👋 Away Message: Hi there! Matt is currently out on parental leave. He'll return August 30th-ish. More details can be found here. In the meantime, Joe (the voice of the newscast/podcast) will be publishing an abridged version of WTF Just Happened Today? every Monday, Wednesday, and Friday. You can expect 5-7 news items covering a slightly wider range of political news in about two sentences each. We'll return to our regularly scheduled WTFJHT programming when Matt returns in late August.
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1/ Biden discouraged potential migrants hoping to enter the United States, saying “don’t come […] don’t leave your town or city or community.” More than 13,000 unaccompanied migrant children are currently in U.S. custody and the country is on pace to stop more migrants crossing the border than in the last 20 years. Republicans, meanwhile, have blamed the surge of migrants and unaccompanied minors at the southern border on Biden rescinding Trump’s immigration policies, including a program that returned asylum seekers to wait in Mexico while their cases were being considered. (ABC News / CBS News / CNN / The Guardian / USA Today)
2/ Homeland Security Secretary Alejandro Mayorkas testified that the U.S.-Mexico “border is secure and the border is not open.” In a hearing held by the House Homeland Security Committee, Mayorkas defended the Biden administration’s approach to creating a “fair and humane” immigration system despite the administration struggling to accommodate a surge of unaccompanied minors at the border. Republican lawmakers, meanwhile, repeatedly called the situation a “crisis” and blamed Biden for mishandling immigration policy. “The situation is undoubtedly difficult,” Mayorkas said. “What the president is committed to and what I am committed to execute is to ensure that we have an immigration system that works and that migration to our country is safe, orderly and humane.” (CNN / Politico / New York Times / Wall Street Journal)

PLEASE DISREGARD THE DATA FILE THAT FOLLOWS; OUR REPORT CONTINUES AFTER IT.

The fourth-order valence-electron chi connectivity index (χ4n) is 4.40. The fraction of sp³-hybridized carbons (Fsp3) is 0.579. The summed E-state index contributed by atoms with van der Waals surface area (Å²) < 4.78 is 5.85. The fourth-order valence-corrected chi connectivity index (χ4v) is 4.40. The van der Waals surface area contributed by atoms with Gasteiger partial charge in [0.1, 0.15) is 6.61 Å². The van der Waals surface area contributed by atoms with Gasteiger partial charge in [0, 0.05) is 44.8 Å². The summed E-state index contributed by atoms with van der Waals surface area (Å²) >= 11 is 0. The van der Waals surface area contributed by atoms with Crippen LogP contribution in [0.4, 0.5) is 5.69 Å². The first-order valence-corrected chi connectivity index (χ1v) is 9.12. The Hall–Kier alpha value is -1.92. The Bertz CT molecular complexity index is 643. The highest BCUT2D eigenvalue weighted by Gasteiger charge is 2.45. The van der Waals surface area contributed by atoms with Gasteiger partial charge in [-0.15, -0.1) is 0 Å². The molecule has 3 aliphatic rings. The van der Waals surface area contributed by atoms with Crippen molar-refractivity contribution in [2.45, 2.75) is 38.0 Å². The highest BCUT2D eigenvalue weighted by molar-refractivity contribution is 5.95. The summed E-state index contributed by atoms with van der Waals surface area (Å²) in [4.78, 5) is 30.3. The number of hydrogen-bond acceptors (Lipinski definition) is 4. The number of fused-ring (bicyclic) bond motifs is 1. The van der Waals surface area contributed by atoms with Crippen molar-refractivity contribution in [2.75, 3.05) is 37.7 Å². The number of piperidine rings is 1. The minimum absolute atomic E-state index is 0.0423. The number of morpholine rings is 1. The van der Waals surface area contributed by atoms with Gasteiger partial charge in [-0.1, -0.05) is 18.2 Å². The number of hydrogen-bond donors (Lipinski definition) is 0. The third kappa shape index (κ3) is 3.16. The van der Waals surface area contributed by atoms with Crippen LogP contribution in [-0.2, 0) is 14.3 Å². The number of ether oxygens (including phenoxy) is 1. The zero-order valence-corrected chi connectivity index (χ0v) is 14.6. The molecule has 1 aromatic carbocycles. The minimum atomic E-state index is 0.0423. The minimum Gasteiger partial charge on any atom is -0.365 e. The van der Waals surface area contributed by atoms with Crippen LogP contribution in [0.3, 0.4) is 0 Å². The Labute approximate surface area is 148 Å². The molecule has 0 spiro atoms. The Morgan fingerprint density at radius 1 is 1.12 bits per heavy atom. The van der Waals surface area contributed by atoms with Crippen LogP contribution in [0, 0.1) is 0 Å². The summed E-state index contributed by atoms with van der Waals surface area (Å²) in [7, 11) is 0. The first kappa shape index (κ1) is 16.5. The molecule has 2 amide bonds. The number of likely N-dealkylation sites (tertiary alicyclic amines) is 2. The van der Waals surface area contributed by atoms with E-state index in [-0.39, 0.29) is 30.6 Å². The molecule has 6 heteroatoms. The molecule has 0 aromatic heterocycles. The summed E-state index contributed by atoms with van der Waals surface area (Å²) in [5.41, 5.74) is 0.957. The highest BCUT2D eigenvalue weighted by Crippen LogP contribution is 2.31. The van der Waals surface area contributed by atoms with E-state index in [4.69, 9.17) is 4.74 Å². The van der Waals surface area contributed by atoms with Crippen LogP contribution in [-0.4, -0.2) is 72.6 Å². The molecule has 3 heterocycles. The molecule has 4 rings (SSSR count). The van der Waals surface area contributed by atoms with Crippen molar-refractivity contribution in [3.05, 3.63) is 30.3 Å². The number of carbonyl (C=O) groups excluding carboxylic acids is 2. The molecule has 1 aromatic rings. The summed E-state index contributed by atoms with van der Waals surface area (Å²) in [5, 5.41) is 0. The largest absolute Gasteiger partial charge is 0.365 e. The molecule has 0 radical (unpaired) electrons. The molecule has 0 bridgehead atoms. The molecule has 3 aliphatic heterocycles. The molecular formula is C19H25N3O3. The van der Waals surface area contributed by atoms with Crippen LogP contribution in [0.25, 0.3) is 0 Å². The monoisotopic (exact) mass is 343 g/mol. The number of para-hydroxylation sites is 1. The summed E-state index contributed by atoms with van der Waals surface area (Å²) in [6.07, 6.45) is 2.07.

3/ The Biden administration limited what Border Patrol can share with the media about the migrant surge at the border. Officials said the restrictions are seen as an unofficial “gag order” that were communicated verbally – not through an official memo. Border Patrol officials were also told to deny all media requests for “ride-alongs” with agents and send all questions from the media to the press office in Washington for approval. (NBC News)
4/ Twenty-one Republican state attorneys general threatened to take action against the Biden administration over $350 billion set aside under coronavirus stimulus relief to help cities, counties, and states pay for the cost of the pandemic. In a seven-page letter, the Republican officials asked Treasury Secretary Janet Yellen to clarify a provision in the $1.9 trillion stimulus law that prevents them from using the federal funds to deliberately reduce their revenue through local tax cuts. The law requires repayment if any of the money is spent in violation of that condition. The group claimed that the restrictions “would represent the greatest invasion of state sovereignty by Congress in the history of our Republic” — and they threatened to take “appropriate additional action” in response. (Washington Post / New York Times)